The CPU core 42 executes processing according to a flowchart in FIG. 12 to FIG. 14 on the basis of the above-described programs and data. With reference to FIG. 12, an initial setting is first performed in a step S1. More specifically, a preparation for starting the game is performed, such as setting an initial value in each of the operation data memory area 92, the operation block memory area 94, the stacked block memory area 96, the game level index memory area 98, the score memory area 100, the game over index memory area 102, and the level clear index memory area 104.

In a next step S3, a game field GF including a stacked block B1, an operation block B2, a game over line L3, an arrow A1, etc. is displayed on the basis of the data in each of the above-described memory areas 92-104 so as to be spread over the LCDs 12 and 14 (see FIG. 3). It should be noted that directly after the initial setting, both of the game over line L3 and the arrow A1 are arranged near the top side L1 of the game field GF.

In a step S5, operation data is obtained from the operating switch 18 through the operation data IF circuit 50. The obtained operation data is stored in the operation data memory area 92 of the RAM 48. In a step S7, it is determined whether or not an operation block B2 is within the low-speed area E1 on the basis of the position data in the operation block memory area 94. If “NO” here, the process proceeds to a step S13 after passing through the process in a step S9, and if “YES”, the process proceeds to the step S13 after passing through the process in a step S11.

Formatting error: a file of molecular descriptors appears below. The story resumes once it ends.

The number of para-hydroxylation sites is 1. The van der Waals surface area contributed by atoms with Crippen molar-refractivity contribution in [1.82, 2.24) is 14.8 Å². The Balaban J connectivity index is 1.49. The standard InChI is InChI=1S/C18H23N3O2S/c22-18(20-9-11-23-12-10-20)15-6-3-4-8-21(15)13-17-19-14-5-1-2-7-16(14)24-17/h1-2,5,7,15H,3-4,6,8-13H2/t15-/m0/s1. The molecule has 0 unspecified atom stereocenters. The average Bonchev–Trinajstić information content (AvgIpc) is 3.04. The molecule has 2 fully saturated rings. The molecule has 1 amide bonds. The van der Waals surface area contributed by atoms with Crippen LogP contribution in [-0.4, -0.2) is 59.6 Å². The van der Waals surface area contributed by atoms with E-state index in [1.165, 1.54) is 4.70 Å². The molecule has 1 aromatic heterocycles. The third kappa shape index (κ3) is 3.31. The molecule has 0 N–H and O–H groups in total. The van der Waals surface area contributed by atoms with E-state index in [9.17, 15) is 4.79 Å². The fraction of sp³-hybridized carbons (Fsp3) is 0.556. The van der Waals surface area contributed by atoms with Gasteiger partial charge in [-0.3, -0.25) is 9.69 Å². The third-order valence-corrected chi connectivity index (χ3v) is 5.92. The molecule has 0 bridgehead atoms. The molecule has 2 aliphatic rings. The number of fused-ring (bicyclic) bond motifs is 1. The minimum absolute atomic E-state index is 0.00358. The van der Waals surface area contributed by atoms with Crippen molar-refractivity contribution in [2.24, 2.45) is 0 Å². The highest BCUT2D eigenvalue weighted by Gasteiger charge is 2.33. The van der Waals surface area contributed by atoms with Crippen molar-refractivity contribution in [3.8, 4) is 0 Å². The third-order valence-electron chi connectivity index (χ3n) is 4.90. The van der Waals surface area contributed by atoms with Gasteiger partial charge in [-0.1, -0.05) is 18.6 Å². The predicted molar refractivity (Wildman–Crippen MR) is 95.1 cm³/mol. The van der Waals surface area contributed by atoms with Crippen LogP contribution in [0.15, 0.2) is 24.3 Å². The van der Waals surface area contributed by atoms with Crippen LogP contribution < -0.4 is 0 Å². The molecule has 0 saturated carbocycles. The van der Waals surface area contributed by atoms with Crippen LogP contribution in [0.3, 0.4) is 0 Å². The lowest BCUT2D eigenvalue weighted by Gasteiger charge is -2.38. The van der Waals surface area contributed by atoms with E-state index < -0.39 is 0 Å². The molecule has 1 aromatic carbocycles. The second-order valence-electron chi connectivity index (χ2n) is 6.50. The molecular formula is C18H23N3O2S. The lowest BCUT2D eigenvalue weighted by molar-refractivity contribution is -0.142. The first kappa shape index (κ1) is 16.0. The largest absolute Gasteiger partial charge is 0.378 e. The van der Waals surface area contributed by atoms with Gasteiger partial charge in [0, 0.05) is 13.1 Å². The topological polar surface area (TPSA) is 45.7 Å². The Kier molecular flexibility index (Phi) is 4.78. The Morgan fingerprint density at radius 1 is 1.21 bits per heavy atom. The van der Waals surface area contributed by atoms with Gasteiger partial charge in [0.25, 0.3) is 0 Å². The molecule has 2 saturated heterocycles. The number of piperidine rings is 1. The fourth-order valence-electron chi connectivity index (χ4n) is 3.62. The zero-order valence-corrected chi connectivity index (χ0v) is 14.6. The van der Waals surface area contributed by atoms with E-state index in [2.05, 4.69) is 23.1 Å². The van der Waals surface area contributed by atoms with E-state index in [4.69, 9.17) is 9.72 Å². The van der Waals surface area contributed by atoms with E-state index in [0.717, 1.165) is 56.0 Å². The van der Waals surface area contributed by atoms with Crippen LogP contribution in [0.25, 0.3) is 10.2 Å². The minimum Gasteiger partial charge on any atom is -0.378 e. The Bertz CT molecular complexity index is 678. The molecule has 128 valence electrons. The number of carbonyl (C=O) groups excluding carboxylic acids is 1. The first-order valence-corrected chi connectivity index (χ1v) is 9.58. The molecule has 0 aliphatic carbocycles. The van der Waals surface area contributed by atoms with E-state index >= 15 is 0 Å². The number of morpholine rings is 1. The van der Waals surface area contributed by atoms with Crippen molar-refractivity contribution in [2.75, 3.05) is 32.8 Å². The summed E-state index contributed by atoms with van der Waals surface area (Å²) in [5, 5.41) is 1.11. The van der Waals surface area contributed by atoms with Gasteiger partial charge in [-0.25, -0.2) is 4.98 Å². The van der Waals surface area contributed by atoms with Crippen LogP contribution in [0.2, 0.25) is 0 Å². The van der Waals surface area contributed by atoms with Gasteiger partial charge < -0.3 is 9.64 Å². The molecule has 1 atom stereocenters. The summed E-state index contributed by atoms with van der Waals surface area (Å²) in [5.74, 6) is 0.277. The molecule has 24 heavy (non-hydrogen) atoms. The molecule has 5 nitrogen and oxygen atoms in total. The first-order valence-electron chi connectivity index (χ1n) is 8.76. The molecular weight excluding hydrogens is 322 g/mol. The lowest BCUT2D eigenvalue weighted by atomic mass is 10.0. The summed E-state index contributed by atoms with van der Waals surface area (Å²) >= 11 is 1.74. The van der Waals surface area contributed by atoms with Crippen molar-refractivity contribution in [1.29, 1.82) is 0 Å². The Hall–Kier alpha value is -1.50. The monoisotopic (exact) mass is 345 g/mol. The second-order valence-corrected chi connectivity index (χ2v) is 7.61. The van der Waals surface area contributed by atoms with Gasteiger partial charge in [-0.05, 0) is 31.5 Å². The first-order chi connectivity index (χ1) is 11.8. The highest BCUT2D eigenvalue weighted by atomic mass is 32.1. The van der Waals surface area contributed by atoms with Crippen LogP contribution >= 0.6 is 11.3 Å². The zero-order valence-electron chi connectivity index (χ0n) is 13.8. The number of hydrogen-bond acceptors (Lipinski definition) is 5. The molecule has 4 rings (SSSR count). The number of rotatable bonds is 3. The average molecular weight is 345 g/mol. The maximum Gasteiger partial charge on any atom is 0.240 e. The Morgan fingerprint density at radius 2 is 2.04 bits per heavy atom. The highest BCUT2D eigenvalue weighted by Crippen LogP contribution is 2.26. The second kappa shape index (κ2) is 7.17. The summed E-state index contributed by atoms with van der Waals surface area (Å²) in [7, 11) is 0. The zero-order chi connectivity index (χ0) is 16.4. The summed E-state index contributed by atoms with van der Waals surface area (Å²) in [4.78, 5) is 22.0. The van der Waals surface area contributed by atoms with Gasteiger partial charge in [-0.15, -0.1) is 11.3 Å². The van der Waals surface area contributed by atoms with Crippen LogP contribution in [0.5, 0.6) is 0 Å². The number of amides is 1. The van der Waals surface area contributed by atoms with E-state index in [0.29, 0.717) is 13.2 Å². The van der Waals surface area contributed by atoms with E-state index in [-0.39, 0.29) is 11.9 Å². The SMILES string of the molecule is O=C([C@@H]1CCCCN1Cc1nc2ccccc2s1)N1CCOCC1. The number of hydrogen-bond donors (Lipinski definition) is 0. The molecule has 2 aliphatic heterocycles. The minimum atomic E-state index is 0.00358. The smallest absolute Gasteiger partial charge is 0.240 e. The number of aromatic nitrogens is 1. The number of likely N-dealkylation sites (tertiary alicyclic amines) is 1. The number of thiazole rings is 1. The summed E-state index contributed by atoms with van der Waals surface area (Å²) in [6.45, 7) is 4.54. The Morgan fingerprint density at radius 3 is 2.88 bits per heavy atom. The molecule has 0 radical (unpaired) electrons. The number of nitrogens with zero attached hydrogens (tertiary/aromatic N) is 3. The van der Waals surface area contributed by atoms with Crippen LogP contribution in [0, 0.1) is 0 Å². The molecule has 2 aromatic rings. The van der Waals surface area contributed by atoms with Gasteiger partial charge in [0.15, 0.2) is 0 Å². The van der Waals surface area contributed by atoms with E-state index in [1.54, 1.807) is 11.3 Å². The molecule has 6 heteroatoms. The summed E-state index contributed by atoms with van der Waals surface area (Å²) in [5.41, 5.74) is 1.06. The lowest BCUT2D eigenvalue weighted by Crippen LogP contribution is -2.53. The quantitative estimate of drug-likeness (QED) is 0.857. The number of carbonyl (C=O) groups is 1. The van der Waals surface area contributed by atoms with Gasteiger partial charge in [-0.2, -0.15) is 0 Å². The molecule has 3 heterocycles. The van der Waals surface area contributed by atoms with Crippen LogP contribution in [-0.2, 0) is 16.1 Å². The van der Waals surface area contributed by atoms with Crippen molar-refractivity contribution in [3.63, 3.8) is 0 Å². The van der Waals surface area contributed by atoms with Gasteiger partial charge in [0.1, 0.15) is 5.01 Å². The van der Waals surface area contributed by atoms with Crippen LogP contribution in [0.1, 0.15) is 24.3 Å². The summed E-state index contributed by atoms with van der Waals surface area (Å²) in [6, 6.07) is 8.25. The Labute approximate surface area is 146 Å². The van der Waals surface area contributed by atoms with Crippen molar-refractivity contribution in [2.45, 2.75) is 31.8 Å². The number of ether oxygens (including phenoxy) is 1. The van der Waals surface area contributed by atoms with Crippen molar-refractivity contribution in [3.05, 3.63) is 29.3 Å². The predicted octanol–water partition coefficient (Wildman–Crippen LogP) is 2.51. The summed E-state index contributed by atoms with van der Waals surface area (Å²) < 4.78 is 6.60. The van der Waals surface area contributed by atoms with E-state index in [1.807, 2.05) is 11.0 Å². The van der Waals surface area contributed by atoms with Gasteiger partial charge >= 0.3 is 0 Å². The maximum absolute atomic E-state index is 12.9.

In the step S9, the position data in the operation block memory area 94 is normally updated, and in a step S11, the position data in the operation block memory area 94 is updated at a low speed. The low-speed-update is an updating method for making change of the position data of the operation block B2 in response to an operation input less than that in the normal update, for example. Thus, the operation block B2 moves slowly within the low-speed area E1.

In the step S13, it is determined whether or not the operation block B2 collides the stacked block B1 in right and left directions (X-direction). If “YES” here, the process proceeds to a step S23 after passing through the processing in steps S15 and S17, and if “NO”, the process proceeds to a step S53 after passing through the processing in steps S19 and S21.

In the step S15, the position data in the operation block memory area 94 and a part of the position data in the stacked block memory area 96 (position data corresponding to a horizontally shifting block B1 a) are updated to thereby push the operation block B2 into the stacked block B1, and horizontally shift the horizontally shifting block B1 a, pushing out an end of the horizontally shifting block B1 a being opposite to the end brought into contact with the operation block B2 from the stacked block B1 (see FIG. 5(A) and FIG. 5(B)).

In the step S17, a part of data in the stacked block memory area 96 (that is, data of the block pushed out from the stacked block B1) is moved to the operation block memory area 94. Thus, the block pushed out from the stacked block B1 becomes an object to be controlled by the operating switch 18, that is, a new operation block B2 (see FIG. 5 (C)).

In the step S19, a game over index stored in the game over index memory area 102 is incremented. In the step S21, the data of an addition block B3 (see FIG. 3) is written to the stacked block memory area 96. Thus, the addition block B3 is thrown into the game field GF.